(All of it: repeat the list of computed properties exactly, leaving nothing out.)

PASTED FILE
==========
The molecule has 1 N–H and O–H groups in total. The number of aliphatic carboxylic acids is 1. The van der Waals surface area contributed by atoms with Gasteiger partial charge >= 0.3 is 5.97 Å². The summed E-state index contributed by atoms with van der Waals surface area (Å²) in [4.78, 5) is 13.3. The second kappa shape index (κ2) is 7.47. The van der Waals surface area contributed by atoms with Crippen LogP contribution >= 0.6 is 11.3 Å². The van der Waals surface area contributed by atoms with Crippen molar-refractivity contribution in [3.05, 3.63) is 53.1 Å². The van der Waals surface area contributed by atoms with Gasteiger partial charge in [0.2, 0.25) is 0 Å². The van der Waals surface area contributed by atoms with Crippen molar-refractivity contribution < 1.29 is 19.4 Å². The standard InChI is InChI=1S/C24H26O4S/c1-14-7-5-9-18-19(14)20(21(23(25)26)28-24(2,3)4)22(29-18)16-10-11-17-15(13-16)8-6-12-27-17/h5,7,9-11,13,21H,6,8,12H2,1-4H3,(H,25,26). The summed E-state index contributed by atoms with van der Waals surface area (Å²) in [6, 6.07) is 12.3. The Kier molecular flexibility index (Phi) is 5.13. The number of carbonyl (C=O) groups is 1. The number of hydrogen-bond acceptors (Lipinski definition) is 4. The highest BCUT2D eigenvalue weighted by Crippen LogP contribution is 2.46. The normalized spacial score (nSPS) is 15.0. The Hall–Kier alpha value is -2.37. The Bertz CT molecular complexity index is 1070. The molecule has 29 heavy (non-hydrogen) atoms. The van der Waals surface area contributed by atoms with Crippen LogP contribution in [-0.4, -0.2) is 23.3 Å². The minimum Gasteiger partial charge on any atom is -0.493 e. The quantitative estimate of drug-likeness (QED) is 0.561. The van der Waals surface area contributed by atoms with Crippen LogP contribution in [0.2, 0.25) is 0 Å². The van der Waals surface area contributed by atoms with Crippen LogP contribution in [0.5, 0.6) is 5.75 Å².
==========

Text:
The molecule has 1 N–H and O–H groups in total. The number of aliphatic carboxylic acids is 1. The van der Waals surface area contributed by atoms with Gasteiger partial charge >= 0.3 is 5.97 Å². The summed E-state index contributed by atoms with van der Waals surface area (Å²) in [4.78, 5) is 13.3. The second kappa shape index (κ2) is 7.47. The van der Waals surface area contributed by atoms with Crippen LogP contribution >= 0.6 is 11.3 Å². The van der Waals surface area contributed by atoms with Crippen molar-refractivity contribution in [3.05, 3.63) is 53.1 Å². The van der Waals surface area contributed by atoms with Gasteiger partial charge in [0.2, 0.25) is 0 Å². The van der Waals surface area contributed by atoms with Crippen molar-refractivity contribution < 1.29 is 19.4 Å². The standard InChI is InChI=1S/C24H26O4S/c1-14-7-5-9-18-19(14)20(21(23(25)26)28-24(2,3)4)22(29-18)16-10-11-17-15(13-16)8-6-12-27-17/h5,7,9-11,13,21H,6,8,12H2,1-4H3,(H,25,26). The summed E-state index contributed by atoms with van der Waals surface area (Å²) in [6, 6.07) is 12.3. The Kier molecular flexibility index (Phi) is 5.13. The number of carbonyl (C=O) groups is 1. The number of hydrogen-bond acceptors (Lipinski definition) is 4. The highest BCUT2D eigenvalue weighted by Crippen LogP contribution is 2.46. The normalized spacial score (nSPS) is 15.0. The Hall–Kier alpha value is -2.37. The Bertz CT molecular complexity index is 1070. The molecule has 29 heavy (non-hydrogen) atoms. The van der Waals surface area contributed by atoms with Crippen LogP contribution in [-0.4, -0.2) is 23.3 Å². The minimum Gasteiger partial charge on any atom is -0.493 e. The quantitative estimate of drug-likeness (QED) is 0.561. The van der Waals surface area contributed by atoms with Crippen LogP contribution in [0.2, 0.25) is 0 Å². The van der Waals surface area contributed by atoms with Crippen LogP contribution in [0.5, 0.6) is 5.75 Å².